I recommend that teams get a least five KOL’s to support their value claims. This isn’t just about conducting 100 customer interviews. This is about getting evidence that Key Opinion Leaders agree that the value proposition offered by the startup can be realized. As Steve recommends, use an MVP to get evidence that validates those opinions.

Sin 4: Believing that ONE key leader inside a hospital is the decision-maker, influencer, etc. all in one role…. The Startup Owner’s Manual clearly articulates the need to understand “how” a company buys a product. ….Most startups I see want to go directly into a pilot and many want to speak directly with the C-level clinical leaders. Part of the weakness is that most startups aren’t asking learning questions … they are making statements vs. being curious enough to test their assumptions.

Sin 5: Thinking that conducting a “proof of concept” and/or pilot is a simple endeavor. In working with eight early-stage companies in the last two months I have consistently asked, “What do you want from us?” Oddly I found some teams did not have a crisp answer. However, all of them wanted to hop directly into a proof of concept within an extremely short time. In wanting to do so, they overlooked

  • the need for an IRB (institutional review board,) (especially where patients are involved)
  • a security review (especially if they are in “the cloud”)
  • a compliance review
  • the time needed to design a study
  • and last but not least signing a contract!

All of these are easily in the “Activity” portion of the Business Model Canvas and few early-stage companies fully understand these needs, especially when working with a large IDN (integrated delivery network) like Intermountain Healthcare.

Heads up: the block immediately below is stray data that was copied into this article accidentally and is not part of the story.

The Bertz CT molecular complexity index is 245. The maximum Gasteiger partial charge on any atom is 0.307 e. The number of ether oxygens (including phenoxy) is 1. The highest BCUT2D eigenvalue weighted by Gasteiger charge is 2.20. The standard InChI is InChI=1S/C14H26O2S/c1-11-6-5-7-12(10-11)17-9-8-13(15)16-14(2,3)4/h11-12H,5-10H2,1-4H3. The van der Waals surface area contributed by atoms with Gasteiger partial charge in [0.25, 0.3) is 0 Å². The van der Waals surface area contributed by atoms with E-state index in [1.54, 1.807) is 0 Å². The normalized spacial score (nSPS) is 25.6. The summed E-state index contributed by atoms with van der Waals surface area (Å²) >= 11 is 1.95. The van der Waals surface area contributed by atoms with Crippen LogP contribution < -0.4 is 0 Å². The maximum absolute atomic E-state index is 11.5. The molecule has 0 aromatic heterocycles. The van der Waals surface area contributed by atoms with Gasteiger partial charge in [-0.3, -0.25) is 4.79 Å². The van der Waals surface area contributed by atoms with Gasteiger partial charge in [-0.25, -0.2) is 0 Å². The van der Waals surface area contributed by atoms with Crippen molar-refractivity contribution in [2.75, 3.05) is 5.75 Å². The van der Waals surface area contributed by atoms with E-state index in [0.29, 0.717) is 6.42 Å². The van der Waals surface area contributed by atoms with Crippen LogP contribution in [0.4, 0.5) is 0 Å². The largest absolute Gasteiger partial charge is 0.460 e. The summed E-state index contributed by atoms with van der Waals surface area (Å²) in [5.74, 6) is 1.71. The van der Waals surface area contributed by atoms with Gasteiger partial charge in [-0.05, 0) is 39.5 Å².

Sin 6: There isn’t anyone else out there solving the problem. A large percentage of startups struggle to answer the question, “Why do current solutions fail?” This suggests that they haven’t completed a petal diagram to look at the existing offerings, or analyzed the “job” that someone needs to hire a solution for. As an example, a med-adherence solution approached us recently and offered that there wasn’t “anyone” else with a technology like theirs. That may be true…not likely. I suggest that teams thoroughly think through this.

Sin 7: Believing that startups need to have more answers than questions. Almost unanimously startup teams want to have an answer for every question. I understand their desire to appear knowledgeable. But you don’t get out of the office to have answers – you get out of the office to ask questions. This goes back to a fundamental that I believe all startups need until they truly know: curiosity.

hypotheses experimentMy advice to healthcare startups.

  1. Use the Lean Startup tools! Regardless of where you start, it comes down to your value proposition as a starter or non-starter. Use Alexander Osterwalder’s Value Proposition canvas and Steve’s guidance to “get out of the office.”
    value prop map
  2. This often tries the patience of entrepreneurs. I cannot overemphasize the need to use the learning loop in every single part of the Value Proposition and Business Model canvases. The only way to do that is to GET OUT OF THE OFFICE!
  3. Be curious about workflow and how large IDNs (integrated delivery network) like Intermountain Healthcare are thinking about the integration of patient data into a workflow. Be empathetic to your user.
  4. Study the industry more deeply. While you may have a great value proposition for one or two hospitals, how does your solution fit into the regulatory landscape, workflow, etc. of multiple hospitals?